• Paul D. Wilke

How Technology Cripples

Our machines are getting smarter, yet I'm pretty sure I'm getting dumber. No kidding. I can almost feel my mental muscles atrophying from reliance on cyber crutches. Endless information is now available that I have instantaneous access to, but I remember almost none of it. I lurch about on these crutches of my own making, remembering neither the before nor considering the after. The past is all blurry now; I seem to remember so little of the last ten years. As more of my experience gets mediated by a screen, less of it is worth remembering.

What a bargain this turned out to be, outsourcing my mind to the cloud! I get the world at my fingertips, so much data, and all I have to do is surrender any ability to think for myself. And why think for myself if someone else can do it for me, and do it better, and faster, and more thoroughly than I ever could? It's a simple matter of efficiency, you see, a form of technique, and our society today is all about that. Amazon knows what books I'll like before I do. Youtube knows what videos I'll watch before I have even the faintest idea; Netflix too.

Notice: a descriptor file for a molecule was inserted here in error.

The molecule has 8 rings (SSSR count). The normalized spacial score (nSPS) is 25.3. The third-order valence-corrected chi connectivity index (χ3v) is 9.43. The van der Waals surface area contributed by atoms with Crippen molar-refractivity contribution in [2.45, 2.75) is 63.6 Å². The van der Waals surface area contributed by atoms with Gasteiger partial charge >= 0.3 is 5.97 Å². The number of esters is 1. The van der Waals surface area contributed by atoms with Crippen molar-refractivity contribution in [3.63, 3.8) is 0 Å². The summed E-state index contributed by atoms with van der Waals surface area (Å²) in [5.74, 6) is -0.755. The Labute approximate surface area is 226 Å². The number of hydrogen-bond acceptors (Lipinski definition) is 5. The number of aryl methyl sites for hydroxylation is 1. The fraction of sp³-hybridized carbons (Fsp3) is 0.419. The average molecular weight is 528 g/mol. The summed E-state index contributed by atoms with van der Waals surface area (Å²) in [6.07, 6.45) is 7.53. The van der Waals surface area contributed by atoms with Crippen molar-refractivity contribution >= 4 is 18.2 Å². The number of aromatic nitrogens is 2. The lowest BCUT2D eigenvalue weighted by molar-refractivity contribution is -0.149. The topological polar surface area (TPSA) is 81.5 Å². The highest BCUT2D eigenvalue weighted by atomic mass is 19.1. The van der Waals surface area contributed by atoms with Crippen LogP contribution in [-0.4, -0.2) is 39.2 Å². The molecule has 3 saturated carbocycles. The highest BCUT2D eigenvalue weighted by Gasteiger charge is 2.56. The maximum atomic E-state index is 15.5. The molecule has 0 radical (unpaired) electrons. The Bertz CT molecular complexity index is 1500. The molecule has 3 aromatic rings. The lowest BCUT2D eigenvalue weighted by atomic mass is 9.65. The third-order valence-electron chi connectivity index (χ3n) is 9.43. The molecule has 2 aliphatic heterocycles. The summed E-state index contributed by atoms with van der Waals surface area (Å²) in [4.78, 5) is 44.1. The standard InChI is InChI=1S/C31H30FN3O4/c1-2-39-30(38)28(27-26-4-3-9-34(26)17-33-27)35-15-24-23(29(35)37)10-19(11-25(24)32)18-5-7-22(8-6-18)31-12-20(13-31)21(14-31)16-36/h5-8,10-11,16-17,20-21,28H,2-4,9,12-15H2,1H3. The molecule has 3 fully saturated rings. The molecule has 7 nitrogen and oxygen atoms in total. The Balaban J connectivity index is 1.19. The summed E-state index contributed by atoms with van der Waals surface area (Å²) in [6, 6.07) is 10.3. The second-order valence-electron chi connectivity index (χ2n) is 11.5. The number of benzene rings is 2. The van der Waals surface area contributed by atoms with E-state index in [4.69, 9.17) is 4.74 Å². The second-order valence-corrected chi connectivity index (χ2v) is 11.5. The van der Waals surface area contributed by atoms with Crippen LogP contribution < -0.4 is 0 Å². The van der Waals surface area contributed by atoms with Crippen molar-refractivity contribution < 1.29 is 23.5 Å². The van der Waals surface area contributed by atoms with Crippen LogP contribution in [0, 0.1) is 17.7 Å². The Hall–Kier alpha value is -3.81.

And often they're right. Think about all the unexplored avenues I never went down because an algorithm subtly nudged me down some rabbit hole rather than something else of my own devising. Is that really freedom? Of course, I'm led to believe it is, that I'm a free and independent being who thinks original thoughts all by my self.

But that's bullshit and I know it.

Even my eyes are not mine anymore, with every gaze directed by what the algorithms want me to see. And I guess that means my vision is crippled too, making it something else I can't really use freely anymore. Every moment staring at a screen is another tied to puppet strings. After all, why truly see anything at all if someone can see it better for you? Just relax! And so I do, sitting back and going along for the ride, barely aware of the trick being played on me. Meanwhile, I get dumber and notice less of the real world around me as my cybernated eyes no longer function without digital cues to direct them.